A clinic for medical marijuana patients in Carlisle recently expanded, citing the Midstate as an underserved market for physicians who specialize in cannabis-based care.
Compassionate Certification Centers, a chain of clinics that began in western Pennsylvania, has been operating in Carlisle for roughly nine months. It recently expanded into a new facility at 469 E. North St. three months ago, said Dr. Bryan Doner, the company’s co-founder and chief medical officer.
“We’re going to be opening up more offices in the eastern half of the state soon,” Doner said. “Scranton, Philadelphia and Harrisburg are our priorities now.”
CCC clinics do not dispense medical marijuana. Rather, they employ physicians who specialize in marijuana treatment, and who can give patients the proper exam and certification needed to apply to the state for a medical marijuana card, which allows patients to purchase marijuana products at state-licensed dispensaries.
“We’re a physicians’ office that specializes in medical marijuana health care,” Doner said. “A person would come and see us for an evaluation, and assuming the patient has one of the qualifying conditions, we would certify them for marijuana.”
The CCC physician would then provide check-ups and other follow-up treatment while the patient uses marijuana, Doner said, just like any physician would evaluate and adjust their patient’s medication.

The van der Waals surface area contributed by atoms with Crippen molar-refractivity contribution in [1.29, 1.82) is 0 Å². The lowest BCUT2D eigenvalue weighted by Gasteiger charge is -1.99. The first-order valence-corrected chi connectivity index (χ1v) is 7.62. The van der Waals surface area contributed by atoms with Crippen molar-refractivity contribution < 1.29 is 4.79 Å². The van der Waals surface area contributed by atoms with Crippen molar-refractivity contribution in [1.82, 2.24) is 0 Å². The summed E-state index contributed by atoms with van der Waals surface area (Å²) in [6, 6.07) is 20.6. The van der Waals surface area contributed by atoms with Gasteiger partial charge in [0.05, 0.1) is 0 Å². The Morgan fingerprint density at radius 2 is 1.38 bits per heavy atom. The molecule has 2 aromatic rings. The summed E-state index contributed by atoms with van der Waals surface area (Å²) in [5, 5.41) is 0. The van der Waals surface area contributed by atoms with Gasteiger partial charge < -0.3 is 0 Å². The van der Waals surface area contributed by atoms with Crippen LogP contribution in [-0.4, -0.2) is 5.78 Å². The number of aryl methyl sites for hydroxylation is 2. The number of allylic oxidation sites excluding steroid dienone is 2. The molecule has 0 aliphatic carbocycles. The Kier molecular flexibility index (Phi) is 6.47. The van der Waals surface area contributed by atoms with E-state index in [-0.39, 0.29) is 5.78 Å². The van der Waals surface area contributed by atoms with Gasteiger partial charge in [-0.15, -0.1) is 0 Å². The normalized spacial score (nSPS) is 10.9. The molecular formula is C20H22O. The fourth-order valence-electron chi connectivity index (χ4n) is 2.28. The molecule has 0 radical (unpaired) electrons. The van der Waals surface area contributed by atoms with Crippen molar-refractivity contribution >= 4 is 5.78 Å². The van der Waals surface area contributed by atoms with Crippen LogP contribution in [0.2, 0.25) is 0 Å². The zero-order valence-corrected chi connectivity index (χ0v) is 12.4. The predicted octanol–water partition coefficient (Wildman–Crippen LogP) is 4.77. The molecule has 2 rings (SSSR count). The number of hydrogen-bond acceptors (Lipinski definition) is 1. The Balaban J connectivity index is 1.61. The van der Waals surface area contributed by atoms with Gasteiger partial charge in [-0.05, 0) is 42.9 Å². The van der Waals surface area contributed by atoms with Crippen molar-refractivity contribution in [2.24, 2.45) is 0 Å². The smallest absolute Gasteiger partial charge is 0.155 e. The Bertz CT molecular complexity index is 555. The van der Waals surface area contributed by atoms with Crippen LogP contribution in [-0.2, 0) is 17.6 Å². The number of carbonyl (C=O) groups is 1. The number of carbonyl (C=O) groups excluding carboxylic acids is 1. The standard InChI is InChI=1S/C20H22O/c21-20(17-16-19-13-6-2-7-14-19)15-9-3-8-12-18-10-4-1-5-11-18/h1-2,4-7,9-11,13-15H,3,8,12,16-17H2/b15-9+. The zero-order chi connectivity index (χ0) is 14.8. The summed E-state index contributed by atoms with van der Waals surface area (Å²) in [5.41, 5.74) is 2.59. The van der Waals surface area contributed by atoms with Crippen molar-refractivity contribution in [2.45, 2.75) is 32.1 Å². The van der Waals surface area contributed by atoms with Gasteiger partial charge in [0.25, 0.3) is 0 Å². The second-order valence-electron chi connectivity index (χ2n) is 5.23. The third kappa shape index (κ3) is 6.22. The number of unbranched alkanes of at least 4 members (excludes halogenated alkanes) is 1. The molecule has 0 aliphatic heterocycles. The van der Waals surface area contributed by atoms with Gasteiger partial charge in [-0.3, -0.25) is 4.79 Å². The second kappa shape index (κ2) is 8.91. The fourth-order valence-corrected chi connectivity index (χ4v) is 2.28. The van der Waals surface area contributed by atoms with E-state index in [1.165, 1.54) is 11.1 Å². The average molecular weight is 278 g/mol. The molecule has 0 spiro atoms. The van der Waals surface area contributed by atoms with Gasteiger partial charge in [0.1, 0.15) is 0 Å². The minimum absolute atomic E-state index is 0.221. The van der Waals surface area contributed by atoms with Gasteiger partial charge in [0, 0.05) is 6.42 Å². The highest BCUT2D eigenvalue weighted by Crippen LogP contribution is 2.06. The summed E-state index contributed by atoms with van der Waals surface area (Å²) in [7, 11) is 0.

The business model is driven in part by the lack of consistency among major health care chains in the state as to how they handle marijuana prescriptions and treatment, Doner said.
“Most of the larger health care institutions have taken a backseat to this so far, although each institution handles it differently,” Doner said.
“We’ve seen similar models used in other states,” Doner said. “The big difference with our model is what we wanted to do is standardize the care across multiple clinics and locations, and then expand on that practice not only in Pennsylvania, but in other states as well.”
While CCC employs some physicians full-time, the majority of doctors are contract employees who also work at other clinics or hospitals. The Carlisle location has three part-time physicians who rotate through, plus a nurse and office manager, Doner said.
“Carlisle is one of our most consistently busy offices,” Doner said. “People have come from hours and hours away to see us at the Carlisle office.”
CCC clinics have certified over 10,000 patients in Pennsylvania since the state’s medical marijuana program rolled out roughly a year ago, Doner said.
“We have seen and evaluated more medical cannabis patients than any other clinic,” Doner said.
Almost 110,000 patients have registered for medical marijuana use in Pennsylvania since the program’s inception, according to Nate Wardle, spokesman for the PA Department of Health. Approximately 76,000 of those patients have been approved for their medical marijuana card, and have made a total of over 553,000 visits to Pennsylvania’s marijuana dispensaries. Nearly 1,000 physicians are certified by the state to see medical marijuana patients.
CCC also sells its own line of cannabidiol, or CBD, oil products, which have recently become popular in the holistic health and supplements market. Such products do not require a prescription, since they contain low levels of tetrahydrocannabinol, or THC, the psychoactive ingredient in marijuana.
The CBD oil products sold through CCC are derived from hemp, a strain of cannabis that is high in CBD and low in THC, Doner said.